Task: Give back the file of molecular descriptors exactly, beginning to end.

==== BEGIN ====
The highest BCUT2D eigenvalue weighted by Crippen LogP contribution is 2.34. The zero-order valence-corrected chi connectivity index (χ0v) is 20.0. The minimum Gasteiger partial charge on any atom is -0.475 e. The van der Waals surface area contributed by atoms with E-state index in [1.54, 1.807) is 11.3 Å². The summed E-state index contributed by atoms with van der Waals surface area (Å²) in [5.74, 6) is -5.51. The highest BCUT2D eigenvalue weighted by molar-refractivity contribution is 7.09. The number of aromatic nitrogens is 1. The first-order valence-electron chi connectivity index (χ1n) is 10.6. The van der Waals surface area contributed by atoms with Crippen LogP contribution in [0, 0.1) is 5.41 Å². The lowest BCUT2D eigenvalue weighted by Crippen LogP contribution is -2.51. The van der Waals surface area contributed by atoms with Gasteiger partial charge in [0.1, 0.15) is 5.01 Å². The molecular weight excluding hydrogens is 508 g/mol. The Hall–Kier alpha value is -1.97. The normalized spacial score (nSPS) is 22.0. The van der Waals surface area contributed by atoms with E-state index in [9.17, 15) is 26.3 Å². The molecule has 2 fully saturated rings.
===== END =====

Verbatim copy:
The highest BCUT2D eigenvalue weighted by Crippen LogP contribution is 2.34. The zero-order valence-corrected chi connectivity index (χ0v) is 20.0. The minimum Gasteiger partial charge on any atom is -0.475 e. The van der Waals surface area contributed by atoms with E-state index in [1.54, 1.807) is 11.3 Å². The summed E-state index contributed by atoms with van der Waals surface area (Å²) in [5.74, 6) is -5.51. The highest BCUT2D eigenvalue weighted by molar-refractivity contribution is 7.09. The number of aromatic nitrogens is 1. The first-order valence-electron chi connectivity index (χ1n) is 10.6. The van der Waals surface area contributed by atoms with Crippen LogP contribution in [0, 0.1) is 5.41 Å². The lowest BCUT2D eigenvalue weighted by Crippen LogP contribution is -2.51. The van der Waals surface area contributed by atoms with Gasteiger partial charge in [0.1, 0.15) is 5.01 Å². The molecular weight excluding hydrogens is 508 g/mol. The Hall–Kier alpha value is -1.97. The normalized spacial score (nSPS) is 22.0. The van der Waals surface area contributed by atoms with E-state index in [9.17, 15) is 26.3 Å². The molecule has 2 fully saturated rings.